Parents often ask me when they should step in to help their kids succeed in school and when they should back off and let them fail.
After several years of combat duty on the homework battlefield, I have no trouble encouraging other parents to take the leadership role after some good basic training of the troops. Give them a good foundation of habits and then back off.
Early in a child’s education career, he or she needs our guidance to learn the school’s and our expectations and how to meet them. We need to actively show our children how to meet or beat the requirements set by their teachers.
Many schools even require teachers to present the students with rubrics by which the students will be measured in a given task. When this is the case, a parent can easily go over the rubric with the child and reiterate that the items listed are exactly what is expected of the student. Parents should explain, depending on the abilities of the child, that he or she should meet or beat the expectations of the teacher.
For a child above the primary grades, at this point, the parent should back off until the end of the task. When the child thinks he or she is finished with the project, the parent can then look it over and make suggestions as to how to make improvements, if appropriate.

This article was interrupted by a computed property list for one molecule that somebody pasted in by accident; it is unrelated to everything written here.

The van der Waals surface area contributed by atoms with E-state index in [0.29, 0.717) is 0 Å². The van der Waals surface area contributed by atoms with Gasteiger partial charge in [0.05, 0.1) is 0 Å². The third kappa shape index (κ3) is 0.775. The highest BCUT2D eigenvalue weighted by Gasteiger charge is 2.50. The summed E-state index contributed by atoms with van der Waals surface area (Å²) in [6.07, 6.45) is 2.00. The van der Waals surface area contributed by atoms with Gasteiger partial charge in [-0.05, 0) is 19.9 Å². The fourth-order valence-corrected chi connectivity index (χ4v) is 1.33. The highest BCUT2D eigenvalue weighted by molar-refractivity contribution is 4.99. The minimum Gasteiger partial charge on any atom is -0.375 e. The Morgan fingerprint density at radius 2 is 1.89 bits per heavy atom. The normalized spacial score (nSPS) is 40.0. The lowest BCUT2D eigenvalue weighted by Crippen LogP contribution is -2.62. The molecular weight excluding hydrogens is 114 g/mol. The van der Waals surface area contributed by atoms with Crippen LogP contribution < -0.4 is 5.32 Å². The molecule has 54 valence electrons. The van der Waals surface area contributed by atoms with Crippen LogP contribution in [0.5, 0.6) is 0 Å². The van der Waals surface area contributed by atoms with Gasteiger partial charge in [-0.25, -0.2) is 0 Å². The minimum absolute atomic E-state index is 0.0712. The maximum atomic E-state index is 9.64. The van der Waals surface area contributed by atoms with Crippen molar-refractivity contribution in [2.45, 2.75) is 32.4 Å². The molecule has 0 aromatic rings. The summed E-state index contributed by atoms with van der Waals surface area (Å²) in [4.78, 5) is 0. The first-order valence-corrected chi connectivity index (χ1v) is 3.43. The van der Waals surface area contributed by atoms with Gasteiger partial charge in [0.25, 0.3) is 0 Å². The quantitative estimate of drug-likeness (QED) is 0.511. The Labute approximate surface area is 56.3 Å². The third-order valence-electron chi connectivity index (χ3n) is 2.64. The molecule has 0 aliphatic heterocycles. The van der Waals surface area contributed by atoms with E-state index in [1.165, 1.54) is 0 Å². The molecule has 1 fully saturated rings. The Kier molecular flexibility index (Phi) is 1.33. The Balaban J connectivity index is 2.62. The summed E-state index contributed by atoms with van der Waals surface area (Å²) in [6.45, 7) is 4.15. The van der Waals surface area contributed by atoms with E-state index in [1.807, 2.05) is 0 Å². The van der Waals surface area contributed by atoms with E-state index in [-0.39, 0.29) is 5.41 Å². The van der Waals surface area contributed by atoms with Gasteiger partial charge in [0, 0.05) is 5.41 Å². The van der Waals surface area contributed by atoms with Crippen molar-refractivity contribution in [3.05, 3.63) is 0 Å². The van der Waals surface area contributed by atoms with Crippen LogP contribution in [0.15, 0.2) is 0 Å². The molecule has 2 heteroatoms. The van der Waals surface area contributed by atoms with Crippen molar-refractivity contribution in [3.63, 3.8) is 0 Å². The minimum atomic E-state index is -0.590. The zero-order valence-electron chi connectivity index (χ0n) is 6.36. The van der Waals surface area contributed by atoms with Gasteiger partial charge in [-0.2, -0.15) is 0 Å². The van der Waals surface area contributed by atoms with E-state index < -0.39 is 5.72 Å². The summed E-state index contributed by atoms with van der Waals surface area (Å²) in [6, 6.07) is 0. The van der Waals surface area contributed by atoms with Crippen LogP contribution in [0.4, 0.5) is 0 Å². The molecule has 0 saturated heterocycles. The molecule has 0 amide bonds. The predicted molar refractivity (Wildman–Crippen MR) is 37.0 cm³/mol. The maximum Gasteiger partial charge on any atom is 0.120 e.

In my own home, I find that second grade is the key age to make a big difference in the path the child will take toward academic success.
My kids are in grades: Eight, Five, Two and preschool. My Eighth grader and Fifth grader each tested the waters of what they could get away with as far as homework and projects are concerned in first or second grade.
My now eighth grader, Zack, would feign helplessness. He would ask questions at every stage of his homework. Finally, his second grade teacher, Mrs. Larson, whom I will never forget, said I needed to tell him to do the work on his own. She said he was more than capable of doing the work and doing it well. He was using me as a crutch and if I didn’t put a stop to it then, it would probably never stop. She gave me great advice. She told me to make a homework space for him and get him settled and comfortable in it and to tell him not to come out until his work was complete. (Bathroom breaks were permitted, of course.)
I followed her guidance and, wouldn’t you know it, it worked! It took me a while longer to learn my lesson, though, I remember, vividly, the relief map/diorama I “helped” him make during his unit on Native Tribes.
Now in grade eight, Zack does a pretty good job getting his work done. He overcomes a lot to get there, too. His Asperger’s Syndrome throws a lot of obstacles at him but we work together as a team to keep him organized and despite road bumps here and there, he does a great job and my input is more limited than could have been the case.
We keep a separate calendar, in a prominent place in the kitchen, for special projects and long term assignments so they don’t get put off until the last minute and we keep notes on the white board in the kitchen for weekly to do lists.